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Energy Champions Training Module 2.1 Energy Basics

Energy Champions Training Module 2.1 Energy Basics. Energy: The Ability To Do Work. Energy comes in different forms: Heat (thermal) Light (radiant) Motion (kinetic) Electrical Chemical Nuclear energy Gravitational There are two types of energy: Stored (potential) energy

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Energy Champions Training Module 2.1 Energy Basics

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  1. Energy Champions TrainingModule 2.1Energy Basics

  2. Energy: The Ability To Do Work • Energy comes in different forms: • Heat (thermal) • Light (radiant) • Motion (kinetic) • Electrical • Chemical • Nuclear energy • Gravitational • There are two types of energy: • Stored (potential) energy • Working (kinetic) energy

  3. Energy Sources Can be Renewable or Nonrenewable • Non-renewable (a source that we are using up and cannot re-create) • Oil and petroleum products — including diesel fuel, gasoline, heating oil, and propane • Natural gas • Coal • Uranium (nuclear energy) • Renewable (an energy source that can be easily replenished) • Solar energy from the sun  electricity and heat • Wind • Geothermal energy from heat inside the Earth • Biomass from plants, which includes wood, corn ethanol, biodiesel from vegetable oil, and biogas • Hydropower from dams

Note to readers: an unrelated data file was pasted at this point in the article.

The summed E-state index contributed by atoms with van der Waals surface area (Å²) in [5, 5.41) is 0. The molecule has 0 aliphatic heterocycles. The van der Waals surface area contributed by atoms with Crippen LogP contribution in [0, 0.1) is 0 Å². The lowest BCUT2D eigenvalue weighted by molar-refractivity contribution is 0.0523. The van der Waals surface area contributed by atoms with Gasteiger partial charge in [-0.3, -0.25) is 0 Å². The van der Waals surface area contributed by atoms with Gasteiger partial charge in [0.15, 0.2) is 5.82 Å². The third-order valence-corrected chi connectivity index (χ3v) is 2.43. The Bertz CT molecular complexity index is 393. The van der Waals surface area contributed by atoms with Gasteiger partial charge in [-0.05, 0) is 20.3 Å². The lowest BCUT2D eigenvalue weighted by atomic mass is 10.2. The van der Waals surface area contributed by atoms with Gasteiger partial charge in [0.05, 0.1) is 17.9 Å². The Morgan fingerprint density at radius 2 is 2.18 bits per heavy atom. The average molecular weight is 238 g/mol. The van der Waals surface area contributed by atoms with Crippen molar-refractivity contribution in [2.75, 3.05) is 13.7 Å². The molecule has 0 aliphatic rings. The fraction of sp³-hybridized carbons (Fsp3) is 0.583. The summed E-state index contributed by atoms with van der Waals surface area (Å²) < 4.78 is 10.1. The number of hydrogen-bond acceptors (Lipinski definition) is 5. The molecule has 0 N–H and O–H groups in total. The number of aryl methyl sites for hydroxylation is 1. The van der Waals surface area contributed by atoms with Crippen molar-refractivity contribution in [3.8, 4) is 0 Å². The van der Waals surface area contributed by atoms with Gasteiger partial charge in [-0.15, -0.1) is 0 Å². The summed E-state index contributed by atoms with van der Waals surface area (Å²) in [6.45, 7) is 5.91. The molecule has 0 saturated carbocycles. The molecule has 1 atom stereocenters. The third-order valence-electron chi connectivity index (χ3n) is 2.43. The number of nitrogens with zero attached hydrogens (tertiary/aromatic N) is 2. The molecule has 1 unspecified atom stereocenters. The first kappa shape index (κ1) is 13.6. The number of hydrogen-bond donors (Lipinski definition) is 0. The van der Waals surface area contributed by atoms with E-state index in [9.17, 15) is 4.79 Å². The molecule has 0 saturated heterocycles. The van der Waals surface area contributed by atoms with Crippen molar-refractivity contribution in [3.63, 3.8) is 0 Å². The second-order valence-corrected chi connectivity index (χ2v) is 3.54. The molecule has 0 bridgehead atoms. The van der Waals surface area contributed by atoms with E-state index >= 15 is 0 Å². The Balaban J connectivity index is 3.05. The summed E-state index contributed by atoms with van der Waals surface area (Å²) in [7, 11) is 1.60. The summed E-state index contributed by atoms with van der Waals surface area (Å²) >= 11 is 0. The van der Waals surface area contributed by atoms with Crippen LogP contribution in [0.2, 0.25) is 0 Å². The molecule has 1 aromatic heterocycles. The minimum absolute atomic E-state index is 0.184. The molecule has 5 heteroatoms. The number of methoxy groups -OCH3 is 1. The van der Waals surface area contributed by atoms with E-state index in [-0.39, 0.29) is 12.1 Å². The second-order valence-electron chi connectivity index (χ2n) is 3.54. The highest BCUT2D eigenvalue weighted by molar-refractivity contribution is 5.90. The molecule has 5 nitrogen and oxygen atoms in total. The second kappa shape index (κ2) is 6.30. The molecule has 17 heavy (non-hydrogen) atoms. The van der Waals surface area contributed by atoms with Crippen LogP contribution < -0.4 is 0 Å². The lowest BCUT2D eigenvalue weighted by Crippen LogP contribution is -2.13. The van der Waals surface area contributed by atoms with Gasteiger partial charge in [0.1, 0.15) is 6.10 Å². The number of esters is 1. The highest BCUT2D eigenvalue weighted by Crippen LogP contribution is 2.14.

4. Energy Sources – Global

  5. Energy Sources – US

  6. Energy Sources – US

  7. Energy Sources – China

  8. Energy Sources – India

  9. Energy Sources – UK

  10. Comparative Energy Content

  11. Comparative GHG Emissions of Fuels Source: US EIA 2009 Cummins Confidential

  12. Cummins Global Energy Footprint GHG Emissions, 2012: 721,000 MT CO2e Energy Cost, 2012: $125M (excluding JVs)

  13. Electricity Cummins Confidential

  14. Electricity Generation & Distribution • Electricity is not stored – whatever is generated is instantly used • For best efficiency, electricity is transmitted at very high voltage then converted to lower voltage at your home or facility • Typical generation efficiency loss: 60%; transmission loss: 7%

  15. Electrical Grid

  16. Electricity Sources – US

  17. Electricity Sources – China

  18. Electricity Emission Factors • Greenhouse gas (aka “carbon”) emission rates for regional grid electricity • CO2, N2O, methane incorporated into CO2e factors from regional electricity generation source mix • Accepted GHG reporting protocol Cummins Confidential

  19. Renewable Energy Credits (RECs) • Tradable energy commodities that represent proof that electricity was generated from an eligible renewable energy resource • Only the owners of the REC can claim the carbon emissions benefit to avoid double counting • Ex.1: Carbon benefits of renewable electricity purchased under special agreement with a utility cannot be claimed by the site, if the utility owns the REC • Ex. 2: Carbon benefits of solar power generated and used on-site cannot be claimed if RECs are owned by a third party • If the site cannot claim the carbon benefits, use the regional electricity emissions factor Cummins Confidential